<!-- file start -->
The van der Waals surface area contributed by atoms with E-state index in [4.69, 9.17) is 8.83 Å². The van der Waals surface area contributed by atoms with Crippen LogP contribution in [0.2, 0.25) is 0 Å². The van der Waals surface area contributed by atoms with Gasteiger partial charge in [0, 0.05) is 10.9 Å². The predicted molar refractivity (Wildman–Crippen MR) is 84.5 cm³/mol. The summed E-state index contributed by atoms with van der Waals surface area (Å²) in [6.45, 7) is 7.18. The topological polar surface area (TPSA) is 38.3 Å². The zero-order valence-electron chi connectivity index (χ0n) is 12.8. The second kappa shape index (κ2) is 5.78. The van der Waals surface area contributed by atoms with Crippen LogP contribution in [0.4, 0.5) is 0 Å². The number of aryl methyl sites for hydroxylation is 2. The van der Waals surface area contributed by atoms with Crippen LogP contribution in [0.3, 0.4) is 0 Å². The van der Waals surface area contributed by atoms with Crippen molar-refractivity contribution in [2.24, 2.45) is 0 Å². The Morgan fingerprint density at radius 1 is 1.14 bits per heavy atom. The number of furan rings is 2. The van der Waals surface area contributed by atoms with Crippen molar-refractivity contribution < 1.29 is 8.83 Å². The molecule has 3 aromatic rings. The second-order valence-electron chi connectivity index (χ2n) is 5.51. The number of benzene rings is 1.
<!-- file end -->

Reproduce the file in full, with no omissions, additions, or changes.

The van der Waals surface area contributed by atoms with E-state index in [4.69, 9.17) is 8.83 Å². The van der Waals surface area contributed by atoms with Crippen LogP contribution in [0.2, 0.25) is 0 Å². The van der Waals surface area contributed by atoms with Gasteiger partial charge in [0, 0.05) is 10.9 Å². The predicted molar refractivity (Wildman–Crippen MR) is 84.5 cm³/mol. The summed E-state index contributed by atoms with van der Waals surface area (Å²) in [6.45, 7) is 7.18. The topological polar surface area (TPSA) is 38.3 Å². The zero-order valence-electron chi connectivity index (χ0n) is 12.8. The second kappa shape index (κ2) is 5.78. The van der Waals surface area contributed by atoms with Crippen LogP contribution in [0.4, 0.5) is 0 Å². The number of aryl methyl sites for hydroxylation is 2. The van der Waals surface area contributed by atoms with Crippen LogP contribution in [0.3, 0.4) is 0 Å². The van der Waals surface area contributed by atoms with Crippen molar-refractivity contribution in [2.24, 2.45) is 0 Å². The Morgan fingerprint density at radius 1 is 1.14 bits per heavy atom. The number of furan rings is 2. The van der Waals surface area contributed by atoms with Crippen molar-refractivity contribution < 1.29 is 8.83 Å². The molecule has 3 aromatic rings. The second-order valence-electron chi connectivity index (χ2n) is 5.51. The number of benzene rings is 1.